Mark Cuban: Managing By E-Mail
Harry Stonecipher could learn a thing or two from Mark Cuban, the billionaire serial entrepreneur.
Stonecipher was forced out as chief executive of Boeing when his romance with another executive was laid bare via electronic mail.
By contrast, Cuban is known for his technology savvy and good timing. Cuban and partner Todd Wagner sold their video-streaming business, Broadcast.com, to Yahoo in July 1999 for between $4 billion and $6 billion. A year later, the bottom fell out of the technology economy. Cuban then bought the Dallas Mavericks basketball team for $280 million.
Cuban manages his businesses, his social relationships and even his press interviews by e-mail. Here's Cuban's advice to Stonecipher and other CEOs, as told in an e-mail exchange with Baseline editor-in-chief Tom Steinert-Threlkeld.
What advice would you have had for [Boeing CEO] Harry Stonecipher if he had asked you about the right way(s) to use e-mail inside a company?
First, know the culture of the company and the direction you are trying to take it, and make sure any e-mails you send reflect that. People will react in kind to the tone and nature of your e-mails.
With that in mind, e-mail is the most effective way to reach the greatest number of people in the shortest period of time. It allows you to convey a message that might otherwise take a long time F2F [face-to-face].
How many e-mails do you receive a day?
Not including spam e-mails, probably 1k or so.
How many of these do you reply to?
All employees and biz related, all customers and about 10 pct of strangers.
How much time every day do you spend on reading? On responding?
3 to 4 hours per day.
Who gets the quickest response and why?
Someone who wants to spend money with one of my companies. For obvious reasons.
What expectations do you have about instructions contained in e-mail you send to employees, managers and executives of companies you're doing business with?
That they are received and understood as if I were standing there telling them the same in person. This is how I communicate with employees. It's how I expect their first line of communications to be with me.
When and why do e-mail messages get misinterpreted?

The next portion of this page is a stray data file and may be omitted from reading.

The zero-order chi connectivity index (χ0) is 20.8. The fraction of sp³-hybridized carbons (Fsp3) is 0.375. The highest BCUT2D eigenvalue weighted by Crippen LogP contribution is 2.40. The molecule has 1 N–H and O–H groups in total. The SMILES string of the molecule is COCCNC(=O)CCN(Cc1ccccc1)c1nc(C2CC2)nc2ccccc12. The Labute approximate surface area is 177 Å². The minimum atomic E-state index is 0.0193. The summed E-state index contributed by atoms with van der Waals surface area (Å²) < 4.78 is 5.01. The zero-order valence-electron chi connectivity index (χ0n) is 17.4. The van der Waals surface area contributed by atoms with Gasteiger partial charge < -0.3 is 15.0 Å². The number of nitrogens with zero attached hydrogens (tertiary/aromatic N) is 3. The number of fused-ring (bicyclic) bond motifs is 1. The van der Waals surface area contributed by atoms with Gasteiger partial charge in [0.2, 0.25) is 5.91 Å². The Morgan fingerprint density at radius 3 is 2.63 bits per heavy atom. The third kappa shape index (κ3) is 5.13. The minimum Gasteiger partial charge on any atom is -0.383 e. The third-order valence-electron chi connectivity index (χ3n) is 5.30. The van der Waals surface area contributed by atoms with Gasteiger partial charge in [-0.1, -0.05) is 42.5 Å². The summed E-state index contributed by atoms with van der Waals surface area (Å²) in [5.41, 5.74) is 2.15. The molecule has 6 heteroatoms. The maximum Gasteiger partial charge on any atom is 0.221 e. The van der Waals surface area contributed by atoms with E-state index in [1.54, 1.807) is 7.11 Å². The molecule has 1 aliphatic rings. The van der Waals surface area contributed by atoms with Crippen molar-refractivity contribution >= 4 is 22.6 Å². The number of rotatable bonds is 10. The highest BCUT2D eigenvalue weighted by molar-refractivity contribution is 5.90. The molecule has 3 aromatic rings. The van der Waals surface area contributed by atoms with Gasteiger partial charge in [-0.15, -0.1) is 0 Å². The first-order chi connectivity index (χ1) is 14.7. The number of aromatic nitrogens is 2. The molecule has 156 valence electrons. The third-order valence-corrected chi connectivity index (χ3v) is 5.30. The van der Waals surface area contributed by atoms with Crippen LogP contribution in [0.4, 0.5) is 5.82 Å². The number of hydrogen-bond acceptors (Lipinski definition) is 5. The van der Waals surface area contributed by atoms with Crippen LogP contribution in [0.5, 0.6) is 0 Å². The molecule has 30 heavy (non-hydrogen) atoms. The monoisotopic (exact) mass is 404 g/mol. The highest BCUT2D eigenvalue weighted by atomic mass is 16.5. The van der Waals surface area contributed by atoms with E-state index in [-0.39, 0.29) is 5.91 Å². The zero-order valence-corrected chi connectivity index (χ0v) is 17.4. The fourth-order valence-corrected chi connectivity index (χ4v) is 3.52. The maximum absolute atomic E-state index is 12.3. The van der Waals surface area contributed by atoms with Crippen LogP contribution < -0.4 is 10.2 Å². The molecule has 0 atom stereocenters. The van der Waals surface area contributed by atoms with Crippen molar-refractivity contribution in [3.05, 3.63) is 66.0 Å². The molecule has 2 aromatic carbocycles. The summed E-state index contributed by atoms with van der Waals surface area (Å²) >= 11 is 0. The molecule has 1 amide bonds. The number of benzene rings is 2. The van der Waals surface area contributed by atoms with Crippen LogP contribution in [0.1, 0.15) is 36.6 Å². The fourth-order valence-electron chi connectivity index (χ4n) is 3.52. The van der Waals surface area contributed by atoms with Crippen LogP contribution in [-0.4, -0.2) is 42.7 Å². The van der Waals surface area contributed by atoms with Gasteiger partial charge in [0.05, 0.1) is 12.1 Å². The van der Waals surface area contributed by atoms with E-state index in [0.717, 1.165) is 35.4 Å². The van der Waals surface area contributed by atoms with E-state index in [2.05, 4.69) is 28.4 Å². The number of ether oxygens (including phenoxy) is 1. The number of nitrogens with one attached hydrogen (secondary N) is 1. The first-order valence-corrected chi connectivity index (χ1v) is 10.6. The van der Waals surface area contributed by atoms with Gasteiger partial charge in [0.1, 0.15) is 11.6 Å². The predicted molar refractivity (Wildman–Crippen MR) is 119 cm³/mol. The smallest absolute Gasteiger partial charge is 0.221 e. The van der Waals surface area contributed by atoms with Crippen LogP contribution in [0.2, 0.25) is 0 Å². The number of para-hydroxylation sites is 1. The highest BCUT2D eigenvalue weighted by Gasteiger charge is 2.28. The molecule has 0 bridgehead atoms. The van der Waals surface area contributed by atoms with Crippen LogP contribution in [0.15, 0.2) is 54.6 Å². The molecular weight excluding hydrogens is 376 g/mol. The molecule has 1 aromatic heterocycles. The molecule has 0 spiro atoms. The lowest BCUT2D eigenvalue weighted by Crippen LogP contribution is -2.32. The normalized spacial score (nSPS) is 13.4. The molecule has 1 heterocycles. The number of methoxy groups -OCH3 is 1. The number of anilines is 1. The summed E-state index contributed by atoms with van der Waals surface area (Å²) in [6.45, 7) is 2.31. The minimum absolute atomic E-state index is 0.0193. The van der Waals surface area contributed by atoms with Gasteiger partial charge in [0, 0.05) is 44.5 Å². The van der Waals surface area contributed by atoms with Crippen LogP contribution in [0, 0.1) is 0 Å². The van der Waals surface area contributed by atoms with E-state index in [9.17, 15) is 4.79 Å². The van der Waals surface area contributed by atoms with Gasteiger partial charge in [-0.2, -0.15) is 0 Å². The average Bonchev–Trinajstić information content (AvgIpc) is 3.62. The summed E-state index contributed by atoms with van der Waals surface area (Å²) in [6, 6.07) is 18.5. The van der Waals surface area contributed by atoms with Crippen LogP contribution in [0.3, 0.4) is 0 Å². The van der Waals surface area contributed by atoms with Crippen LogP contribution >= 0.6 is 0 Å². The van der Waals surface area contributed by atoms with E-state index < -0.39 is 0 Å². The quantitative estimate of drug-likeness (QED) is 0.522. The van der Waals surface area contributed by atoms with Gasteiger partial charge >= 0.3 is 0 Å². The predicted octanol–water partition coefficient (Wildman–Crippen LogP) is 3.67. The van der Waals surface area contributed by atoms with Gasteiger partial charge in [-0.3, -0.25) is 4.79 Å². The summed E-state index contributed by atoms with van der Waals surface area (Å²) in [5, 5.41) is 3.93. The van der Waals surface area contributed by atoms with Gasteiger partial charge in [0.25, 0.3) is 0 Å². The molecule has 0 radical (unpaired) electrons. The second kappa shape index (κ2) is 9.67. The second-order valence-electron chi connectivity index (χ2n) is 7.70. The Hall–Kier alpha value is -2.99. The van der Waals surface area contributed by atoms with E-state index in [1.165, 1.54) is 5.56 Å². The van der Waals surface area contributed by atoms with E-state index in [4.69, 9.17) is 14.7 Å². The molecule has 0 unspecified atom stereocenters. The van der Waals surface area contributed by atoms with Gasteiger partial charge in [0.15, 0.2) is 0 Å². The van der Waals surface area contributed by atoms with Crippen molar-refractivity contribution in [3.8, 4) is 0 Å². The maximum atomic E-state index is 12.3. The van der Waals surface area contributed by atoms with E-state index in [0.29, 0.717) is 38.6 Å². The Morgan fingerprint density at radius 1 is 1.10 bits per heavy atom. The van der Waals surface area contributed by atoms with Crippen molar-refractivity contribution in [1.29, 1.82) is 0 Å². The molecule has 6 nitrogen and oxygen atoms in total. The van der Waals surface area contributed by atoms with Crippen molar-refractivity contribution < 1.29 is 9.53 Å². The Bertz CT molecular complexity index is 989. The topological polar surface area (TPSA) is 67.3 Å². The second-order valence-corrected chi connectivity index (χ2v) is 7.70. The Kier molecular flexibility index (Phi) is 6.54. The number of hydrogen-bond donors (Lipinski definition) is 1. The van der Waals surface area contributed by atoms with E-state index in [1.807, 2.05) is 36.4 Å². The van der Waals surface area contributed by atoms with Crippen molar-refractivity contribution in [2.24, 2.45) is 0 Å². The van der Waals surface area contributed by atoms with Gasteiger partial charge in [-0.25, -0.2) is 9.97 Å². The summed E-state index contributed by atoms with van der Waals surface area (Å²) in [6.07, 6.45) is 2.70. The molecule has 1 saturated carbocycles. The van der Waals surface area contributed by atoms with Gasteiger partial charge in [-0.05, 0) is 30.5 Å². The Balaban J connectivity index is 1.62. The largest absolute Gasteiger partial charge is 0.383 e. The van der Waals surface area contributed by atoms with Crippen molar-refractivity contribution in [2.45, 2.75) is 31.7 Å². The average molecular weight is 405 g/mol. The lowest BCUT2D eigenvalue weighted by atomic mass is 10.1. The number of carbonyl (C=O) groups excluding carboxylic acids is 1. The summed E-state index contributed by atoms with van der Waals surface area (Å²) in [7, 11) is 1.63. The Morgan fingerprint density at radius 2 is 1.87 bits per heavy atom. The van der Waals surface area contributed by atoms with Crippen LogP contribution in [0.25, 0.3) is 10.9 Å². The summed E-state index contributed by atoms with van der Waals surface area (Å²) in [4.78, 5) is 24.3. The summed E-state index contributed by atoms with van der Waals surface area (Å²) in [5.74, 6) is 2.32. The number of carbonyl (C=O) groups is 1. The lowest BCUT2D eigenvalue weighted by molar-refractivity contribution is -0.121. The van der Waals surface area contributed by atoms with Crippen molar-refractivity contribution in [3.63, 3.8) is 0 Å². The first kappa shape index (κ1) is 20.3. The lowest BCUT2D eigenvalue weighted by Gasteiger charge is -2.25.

When they are emotional. When you try to convey some level of emotion in an e-mail, you can expect that it's often going to be misconstrued. That's not necessarily a bad thing, if you know the implications when you write the e-mail.
How do you guard against that?
I try to make it very short and to the point. The shorter the e-mail, the easier it is to understand.
What is the most effective way you've found to use e-mail, to get things done?
E-mail is more productive for me for several reasons.
1. It's non-linear. I can respond to e-mails based on priority to me at any time of the day
2. They take less time to read, respond and complete than a phone call or meeting.
3. Most importantly, e-mail serves as a tickler file and relationship history. I can go back through 15 years of e-mails in some cases and know exactly what we discussed, accomplished or didn't.
4. E-mail is most effective when you respond quickly. If people get used to it as an alternative to phone calls, they start to realize the productivity gains and prefer it.
Are there contexts for your business communications in which you will not use e-mail?
No. If it's important, I want a record of it. If it's personal, I want a record of it.
Where have you tripped up on e-mail for business purposes? (Anecdote or two)
Not really for business purposes, but one time I sent out an e-mail to a broadlist to vote for the Mavs on the Internet All-Star ballot. I mistakenly had the script put the e-mail addresses in the CC rather than a BCC, and that created a deluge of messages from people upset about their e-mail [addresses] being shown.
What was the message that got you the most [beneficial] impact and why?
Asking my wife out on our first date.